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65 South Main Street, Oberlin, OH 44074

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AIA Lecturer, Tara Prakash will present the AIA (Oberlin-Wooster Society) National Lecture Program lecture titled "The Ancient Egyptian Prisoner Statues:  Manifestations of Pharoah's Power".  

During the late Old Kingdom, six different pharaohs erected nearly life-size, limestone statues of kneeling, bound captives inside their pyramid complexes. These statues are commonly known as prisoner statues, and they were a major part of the monument’s decoration. This talk will focus on the prisoner statues of King Pepi I. These prisoner statues were highly unusual in two important ways. First, they portray generic foreign enemies rather than specific ethnicities, as is typical in Egyptian art. Secondly, the statues were never meant to remain intact; instead, Pepi I’s artists methodically decapitated and butchered them. In their decapitated form, Pepi I’s prisoner statues were ritual offerings and monumental images of the deceased king’s annihilated enemies.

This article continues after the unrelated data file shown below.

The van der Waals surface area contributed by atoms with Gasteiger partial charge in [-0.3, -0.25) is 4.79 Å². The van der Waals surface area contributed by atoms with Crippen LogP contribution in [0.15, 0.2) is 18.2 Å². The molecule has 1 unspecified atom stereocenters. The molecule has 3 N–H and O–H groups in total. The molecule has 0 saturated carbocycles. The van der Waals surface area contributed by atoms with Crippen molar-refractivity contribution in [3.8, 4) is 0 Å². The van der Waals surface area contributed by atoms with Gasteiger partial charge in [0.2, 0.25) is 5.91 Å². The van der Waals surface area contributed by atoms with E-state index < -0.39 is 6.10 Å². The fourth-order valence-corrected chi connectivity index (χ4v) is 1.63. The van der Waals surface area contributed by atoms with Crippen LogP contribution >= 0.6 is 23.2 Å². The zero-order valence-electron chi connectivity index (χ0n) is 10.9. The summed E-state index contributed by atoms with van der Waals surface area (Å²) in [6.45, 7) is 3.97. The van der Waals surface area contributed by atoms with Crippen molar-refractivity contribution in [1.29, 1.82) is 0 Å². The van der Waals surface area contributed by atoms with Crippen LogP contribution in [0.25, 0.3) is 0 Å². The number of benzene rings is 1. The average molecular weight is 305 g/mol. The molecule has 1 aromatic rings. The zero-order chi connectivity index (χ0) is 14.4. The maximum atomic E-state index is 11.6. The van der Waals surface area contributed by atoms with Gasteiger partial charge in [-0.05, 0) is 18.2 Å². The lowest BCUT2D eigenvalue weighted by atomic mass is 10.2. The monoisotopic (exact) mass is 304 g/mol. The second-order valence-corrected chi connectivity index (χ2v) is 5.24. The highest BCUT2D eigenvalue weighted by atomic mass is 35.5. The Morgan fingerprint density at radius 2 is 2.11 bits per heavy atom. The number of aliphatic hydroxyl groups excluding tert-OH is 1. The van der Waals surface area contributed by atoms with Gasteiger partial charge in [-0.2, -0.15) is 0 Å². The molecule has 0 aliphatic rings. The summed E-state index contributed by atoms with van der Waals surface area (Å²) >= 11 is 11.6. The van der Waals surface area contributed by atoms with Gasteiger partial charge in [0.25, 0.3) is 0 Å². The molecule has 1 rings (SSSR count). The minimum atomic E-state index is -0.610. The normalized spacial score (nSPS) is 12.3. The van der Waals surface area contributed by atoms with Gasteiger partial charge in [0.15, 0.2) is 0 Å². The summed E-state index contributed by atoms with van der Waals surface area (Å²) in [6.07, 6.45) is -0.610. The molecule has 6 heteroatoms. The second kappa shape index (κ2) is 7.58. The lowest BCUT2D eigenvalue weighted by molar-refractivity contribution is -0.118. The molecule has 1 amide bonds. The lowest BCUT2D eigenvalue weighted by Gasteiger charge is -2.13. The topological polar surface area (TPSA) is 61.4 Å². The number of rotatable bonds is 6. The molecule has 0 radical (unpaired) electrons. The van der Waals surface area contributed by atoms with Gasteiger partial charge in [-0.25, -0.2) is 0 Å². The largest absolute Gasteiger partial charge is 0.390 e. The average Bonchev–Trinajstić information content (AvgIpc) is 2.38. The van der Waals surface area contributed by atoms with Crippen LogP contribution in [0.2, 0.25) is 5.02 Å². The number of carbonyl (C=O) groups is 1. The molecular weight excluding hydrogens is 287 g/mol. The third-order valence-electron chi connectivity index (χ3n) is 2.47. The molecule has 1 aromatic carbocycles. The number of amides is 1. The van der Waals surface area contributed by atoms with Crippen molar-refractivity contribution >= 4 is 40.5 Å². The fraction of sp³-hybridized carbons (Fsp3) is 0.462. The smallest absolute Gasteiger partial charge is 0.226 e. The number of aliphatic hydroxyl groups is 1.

Dr. Tara Prakash is an Assistant Professor in the Department of Art and Architectural History at the College of Charleston. She received her B.A. from Tulane University and her M.A. and Ph.D. in the History of Art and Archaeology from the Institute of Fine Arts at New York University. She specializes in ancient Egyptian material culture. Her research interests include ethnicity and identity, foreigners in ancient Egypt and foreign interconnections, pain and emotions, and artistic agency.  Her recently published book, Ancient Egyptian Prisoner Statues: Fragments of the Late Old Kingdom (Lockwood Press, 2022), is the first comprehensive study on the prisoner statues, a unique series of Egyptian statues that depict kneeling bound foreigners.

A light reception will follow the lecture.

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